Clarification on Calibration/Verification Records 7.1.5.2.1d (IATF 16949)

M

mans442

#1
As it states:
d) when a piece of inspection measurement and test equipment is found to be out of calibration or defective during its planned verification or calibration or during its use, documented information on the validity of previous measurement results obtained with this piece of of inspection measurement and test equipment shall be retained, include the associated standard's last calibration date and the next due date on the calibration report;

Does this mean that if, we find a gage out of calibration or defective during a planned calibration check or during normal use, we need to maintain the last calibration record of the now defective gage back to when it was in calibration?

Thanks,
Jason
 
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Sunday

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#2
Re: Clarification on Calibration/verification Records 7.1.5.2.1d

An effective calibration program should already have the last date of calibration (last known good date). If a piece of measurement equipment is found to be out of calibration, an investigation should be performed to determine the risk to outgoing product. This investigation should include an analysis of the time at which it may have gone out of calibration, the quantity of material affected, and the severity of the erroneous measurements. I recommend documenting this information with the calibration records including any adjustments that were performed on the tool to return it to good working order. An assessment should be made if product must be recalled as a result of the erroneous measurements (in the most severe cases). You could use your corrective action system as a good way of documenting this information, in the absence of a good asset tracking database.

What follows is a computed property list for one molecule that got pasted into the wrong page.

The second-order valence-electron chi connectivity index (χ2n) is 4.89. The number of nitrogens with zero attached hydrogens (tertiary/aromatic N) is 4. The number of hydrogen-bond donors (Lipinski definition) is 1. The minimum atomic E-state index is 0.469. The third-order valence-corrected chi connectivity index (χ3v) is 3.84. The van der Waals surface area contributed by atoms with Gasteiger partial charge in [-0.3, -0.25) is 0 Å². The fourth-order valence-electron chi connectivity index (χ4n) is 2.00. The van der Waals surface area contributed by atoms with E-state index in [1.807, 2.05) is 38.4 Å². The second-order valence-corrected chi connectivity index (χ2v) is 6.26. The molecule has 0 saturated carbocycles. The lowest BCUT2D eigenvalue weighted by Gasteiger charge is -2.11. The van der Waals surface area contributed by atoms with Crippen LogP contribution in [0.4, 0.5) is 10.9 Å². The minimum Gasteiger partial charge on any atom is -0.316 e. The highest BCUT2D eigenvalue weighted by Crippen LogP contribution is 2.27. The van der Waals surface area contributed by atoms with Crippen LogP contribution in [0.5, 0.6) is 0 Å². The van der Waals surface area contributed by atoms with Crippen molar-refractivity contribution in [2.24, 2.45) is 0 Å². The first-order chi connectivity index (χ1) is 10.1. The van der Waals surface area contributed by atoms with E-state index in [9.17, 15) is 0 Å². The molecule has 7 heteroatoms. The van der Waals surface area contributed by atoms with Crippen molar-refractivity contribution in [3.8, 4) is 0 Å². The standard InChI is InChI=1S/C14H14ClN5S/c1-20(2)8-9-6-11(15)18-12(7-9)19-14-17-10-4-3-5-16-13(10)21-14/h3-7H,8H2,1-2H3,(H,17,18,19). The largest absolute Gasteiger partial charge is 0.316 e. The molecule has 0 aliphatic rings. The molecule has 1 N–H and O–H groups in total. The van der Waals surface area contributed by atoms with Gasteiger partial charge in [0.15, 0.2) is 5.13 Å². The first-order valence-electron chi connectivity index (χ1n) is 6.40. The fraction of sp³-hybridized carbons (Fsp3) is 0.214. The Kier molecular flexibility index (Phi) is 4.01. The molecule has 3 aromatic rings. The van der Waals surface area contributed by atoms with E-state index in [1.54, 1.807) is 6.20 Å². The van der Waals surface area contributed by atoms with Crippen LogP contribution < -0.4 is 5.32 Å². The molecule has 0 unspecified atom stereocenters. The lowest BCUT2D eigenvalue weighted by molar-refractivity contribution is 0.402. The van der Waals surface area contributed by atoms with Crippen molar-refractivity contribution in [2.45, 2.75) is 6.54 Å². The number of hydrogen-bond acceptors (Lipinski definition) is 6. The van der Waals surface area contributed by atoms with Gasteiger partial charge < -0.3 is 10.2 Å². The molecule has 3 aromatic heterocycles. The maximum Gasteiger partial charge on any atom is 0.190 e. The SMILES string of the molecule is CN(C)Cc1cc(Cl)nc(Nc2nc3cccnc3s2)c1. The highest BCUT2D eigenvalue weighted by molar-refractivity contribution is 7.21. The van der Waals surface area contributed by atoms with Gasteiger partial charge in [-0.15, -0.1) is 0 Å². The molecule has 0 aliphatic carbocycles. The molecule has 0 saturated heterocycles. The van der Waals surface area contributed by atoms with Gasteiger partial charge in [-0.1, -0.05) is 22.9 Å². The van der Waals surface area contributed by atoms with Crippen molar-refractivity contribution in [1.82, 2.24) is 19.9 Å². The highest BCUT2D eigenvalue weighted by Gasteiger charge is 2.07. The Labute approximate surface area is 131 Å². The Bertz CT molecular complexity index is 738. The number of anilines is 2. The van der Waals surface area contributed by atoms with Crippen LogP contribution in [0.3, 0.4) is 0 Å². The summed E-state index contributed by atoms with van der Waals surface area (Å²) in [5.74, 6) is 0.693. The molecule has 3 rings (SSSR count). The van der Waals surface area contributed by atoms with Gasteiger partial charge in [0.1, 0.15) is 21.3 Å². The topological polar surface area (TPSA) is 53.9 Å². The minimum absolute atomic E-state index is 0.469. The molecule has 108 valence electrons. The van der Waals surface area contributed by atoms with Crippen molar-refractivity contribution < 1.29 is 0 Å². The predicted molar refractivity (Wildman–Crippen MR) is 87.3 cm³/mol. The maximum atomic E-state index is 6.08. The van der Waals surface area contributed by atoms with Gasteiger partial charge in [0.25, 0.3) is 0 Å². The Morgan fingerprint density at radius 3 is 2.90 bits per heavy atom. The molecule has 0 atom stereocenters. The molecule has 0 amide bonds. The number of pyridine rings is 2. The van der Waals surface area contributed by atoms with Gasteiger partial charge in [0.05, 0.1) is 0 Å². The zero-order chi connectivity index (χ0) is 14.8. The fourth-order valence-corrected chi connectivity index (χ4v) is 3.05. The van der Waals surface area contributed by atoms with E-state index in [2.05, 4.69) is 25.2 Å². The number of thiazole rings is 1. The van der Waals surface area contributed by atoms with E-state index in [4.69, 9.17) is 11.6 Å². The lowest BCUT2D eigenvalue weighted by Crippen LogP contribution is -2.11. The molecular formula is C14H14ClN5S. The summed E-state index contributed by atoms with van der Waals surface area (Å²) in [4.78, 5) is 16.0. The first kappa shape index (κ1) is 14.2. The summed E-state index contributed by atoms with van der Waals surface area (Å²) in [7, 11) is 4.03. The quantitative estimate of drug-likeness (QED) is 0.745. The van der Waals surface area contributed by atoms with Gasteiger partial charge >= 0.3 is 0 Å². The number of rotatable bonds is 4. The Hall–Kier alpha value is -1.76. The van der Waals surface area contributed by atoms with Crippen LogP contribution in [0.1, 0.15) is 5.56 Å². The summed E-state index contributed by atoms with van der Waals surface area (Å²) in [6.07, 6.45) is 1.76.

Marc

Hunkered Down for the Duration
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#3
Re: Clarification on Calibration/verification Records 7.1.5.2.1d

Just to be clear - What standard are you referring to?
 

dgriffith

Quite Involved in Discussions
#4
Re: Clarification on Calibration/Verification Records 7.1.5.2.1d

For AS9100C(now D), our entire org is under that umbrella. Whether the out of tolerance/non-conforming asset belongs to the lab or the customer, we (the org) are required to report the OOT and research all measurements/results to determine if there was any impact on those measurements. If the customer, it is incumbent on them to figure out what to do once notified.